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GCSE Exams: Keeping a proportionate positive perspective.

Despite the fact that we’ve been running Y11 exams in one form or another for decades, there is always a fairly strong undercurrent in the discourse around the annual exam season characterised by a sense of injustice and unreasonableness.  In relation to GCSEs, the following arguments are rehearsed fairly often: Exams don’t measure everything that … Continue reading

My chat with Craig Barton on the @mrbartonmaths podcast

This week I had the joy of talking to Craig Barton for an episode of his podcast series.  It was such a great experience, having the opportunity to talk about maths, about teaching, assessment data, lesson observations and various ideas from The Learning Rainforest.  Craig is so enthusiastic about teaching, so engaged with a range … Continue reading

Exploring Barak Rosenshine’s seminal Principles of Instruction: Why it is THE must-read for all teachers.

This post is based on a talk I gave at ResearchEd in Rugby.  The paper in question is Barak Rosenshine’s Principles of Instruction published in American Educator in 2012, downloadable in full as a pdf here: I first came across if after seeing Oliver Caviglioli’s superb graphic summary for How2 – available here: My admiration … Continue reading

What is a knowledge-rich curriculum? Principle and Practice.

I have found recent discussions and debates about the concept of a ‘knowledge-rich curriculum’  – or knowledge-led; knowledge-based – fascinating.   Some of this has been explored brilliantly in various blogs.  Here is a selection: Summer Turner https://ragazzainglese.wordpress.com/2018/02/14/pub-quiz-or-published-what-are-the-aims-of-a-knowledge-rich-curriculum/ Jon Brunskill  I’m bringing knowledge back. | Pedfed   which is worth reading along with his school’s website info on … Continue reading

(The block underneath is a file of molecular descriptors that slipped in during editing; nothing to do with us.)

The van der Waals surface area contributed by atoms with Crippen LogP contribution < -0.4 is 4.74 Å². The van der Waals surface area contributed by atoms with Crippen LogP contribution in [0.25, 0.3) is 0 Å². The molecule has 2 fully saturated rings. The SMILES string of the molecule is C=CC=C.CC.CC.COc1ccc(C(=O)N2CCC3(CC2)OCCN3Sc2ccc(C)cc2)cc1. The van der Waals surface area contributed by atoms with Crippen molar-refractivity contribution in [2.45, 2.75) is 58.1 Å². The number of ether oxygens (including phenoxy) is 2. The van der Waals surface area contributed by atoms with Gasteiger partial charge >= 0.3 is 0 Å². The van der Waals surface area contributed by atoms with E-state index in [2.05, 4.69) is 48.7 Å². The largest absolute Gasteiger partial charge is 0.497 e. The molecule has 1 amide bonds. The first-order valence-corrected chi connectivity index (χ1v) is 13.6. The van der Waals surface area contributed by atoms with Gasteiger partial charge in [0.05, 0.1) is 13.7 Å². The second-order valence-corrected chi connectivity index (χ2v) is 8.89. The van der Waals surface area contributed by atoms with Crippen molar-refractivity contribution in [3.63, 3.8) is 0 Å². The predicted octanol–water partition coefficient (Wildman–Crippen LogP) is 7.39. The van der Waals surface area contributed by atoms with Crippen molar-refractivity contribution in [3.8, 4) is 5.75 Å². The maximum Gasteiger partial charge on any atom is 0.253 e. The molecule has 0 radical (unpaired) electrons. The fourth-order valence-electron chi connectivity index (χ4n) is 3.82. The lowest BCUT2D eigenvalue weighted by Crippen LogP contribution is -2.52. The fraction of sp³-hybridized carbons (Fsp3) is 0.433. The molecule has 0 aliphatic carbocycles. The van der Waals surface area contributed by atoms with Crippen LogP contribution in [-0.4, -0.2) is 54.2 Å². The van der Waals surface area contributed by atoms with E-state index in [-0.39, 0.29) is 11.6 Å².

The Value of Experience. #respect

It’s inevitable that, over the course of a career in teaching, perspectives change.  If I  could go back and have a word with my young teacher self, aged 22, I’d certainly be telling myself to show a bit more respect to the guys who had been working at it for a few decades.  Listen to … Continue reading

GCSE Revision is Poetry: Intensity, hard work – and so much deep learning.

I know exam pressure is stressful – there are system issues – but my perspective is that, whatever their grades , GCSE revision has been good for my kids. They learned to work super hard for weeks – no bad thing – but mainly they just learned so much. The intensity pays off. — Tom … Continue reading

Is there a right way to teach? Making sense of the trad-prog debate.

(I wrote this in February for Guardian Teacher Network but since they didn’t ever get back to me I’m posting it here instead….) Is there a right way to teach? Making sense of the progressive-traditional debate. Debates about the purposes of education, the influence of social and political values and the role of research evidence … Continue reading

Principles over patch-ups. The power of focused fundamentals – featuring @TurtonSchool

Running a school is complicated: 1000s of individuals; 100,000s of interactions every day – you just can’t control it all.  If you try to micro-manage teachers and students to the nth degree, it can be a recipe for stress and disaster.  Most people don’t do this.  However, when things are in the process of being … Continue reading

How to observe a lesson – and make a difference

This post is based on my discussions with colleagues at Oldham College involved in Advanced Practitioner training.   The context is that the AP role is designed to support the process of improving teachers’ practice.  Their work is explicitly geared towards helping teachers to deliver great lessons and to secure improved learner outcomes based on … Continue reading

Annoying things controlling schools still do that have no basis in evidence:

As trailed on twitter… a short round-up of annoying things controlling schools still do that have no basis in evidence. 1. Grade individual lessons There is no justification for this in terms of professional discourse.  It’s voodoo; a control device. No human observer can reliably maintain graded judgements over time, let alone  ensuring that this … Continue reading

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